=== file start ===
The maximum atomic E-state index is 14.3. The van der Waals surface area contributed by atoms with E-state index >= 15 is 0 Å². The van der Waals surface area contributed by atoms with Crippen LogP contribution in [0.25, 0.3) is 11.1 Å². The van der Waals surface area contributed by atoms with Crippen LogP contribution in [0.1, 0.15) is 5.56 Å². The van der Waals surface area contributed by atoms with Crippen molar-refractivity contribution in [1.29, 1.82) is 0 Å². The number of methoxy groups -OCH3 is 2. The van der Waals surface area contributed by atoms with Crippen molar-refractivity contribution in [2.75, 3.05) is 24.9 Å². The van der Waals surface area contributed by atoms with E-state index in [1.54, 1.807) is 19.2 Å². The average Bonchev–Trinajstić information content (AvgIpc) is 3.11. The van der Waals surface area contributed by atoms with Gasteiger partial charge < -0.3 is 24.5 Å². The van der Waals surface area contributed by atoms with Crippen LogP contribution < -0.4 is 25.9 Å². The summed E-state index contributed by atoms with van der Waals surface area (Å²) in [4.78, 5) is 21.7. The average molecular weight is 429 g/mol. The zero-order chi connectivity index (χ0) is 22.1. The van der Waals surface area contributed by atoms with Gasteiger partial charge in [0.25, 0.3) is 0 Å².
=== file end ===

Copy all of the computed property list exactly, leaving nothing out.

The maximum atomic E-state index is 14.3. The van der Waals surface area contributed by atoms with E-state index >= 15 is 0 Å². The van der Waals surface area contributed by atoms with Crippen LogP contribution in [0.25, 0.3) is 11.1 Å². The van der Waals surface area contributed by atoms with Crippen LogP contribution in [0.1, 0.15) is 5.56 Å². The van der Waals surface area contributed by atoms with Crippen molar-refractivity contribution in [1.29, 1.82) is 0 Å². The number of methoxy groups -OCH3 is 2. The van der Waals surface area contributed by atoms with Crippen molar-refractivity contribution in [2.75, 3.05) is 24.9 Å². The van der Waals surface area contributed by atoms with E-state index in [1.54, 1.807) is 19.2 Å². The average Bonchev–Trinajstić information content (AvgIpc) is 3.11. The van der Waals surface area contributed by atoms with Gasteiger partial charge < -0.3 is 24.5 Å². The van der Waals surface area contributed by atoms with Crippen LogP contribution < -0.4 is 25.9 Å². The summed E-state index contributed by atoms with van der Waals surface area (Å²) in [4.78, 5) is 21.7. The average molecular weight is 429 g/mol. The zero-order chi connectivity index (χ0) is 22.1. The van der Waals surface area contributed by atoms with Gasteiger partial charge in [0.25, 0.3) is 0 Å².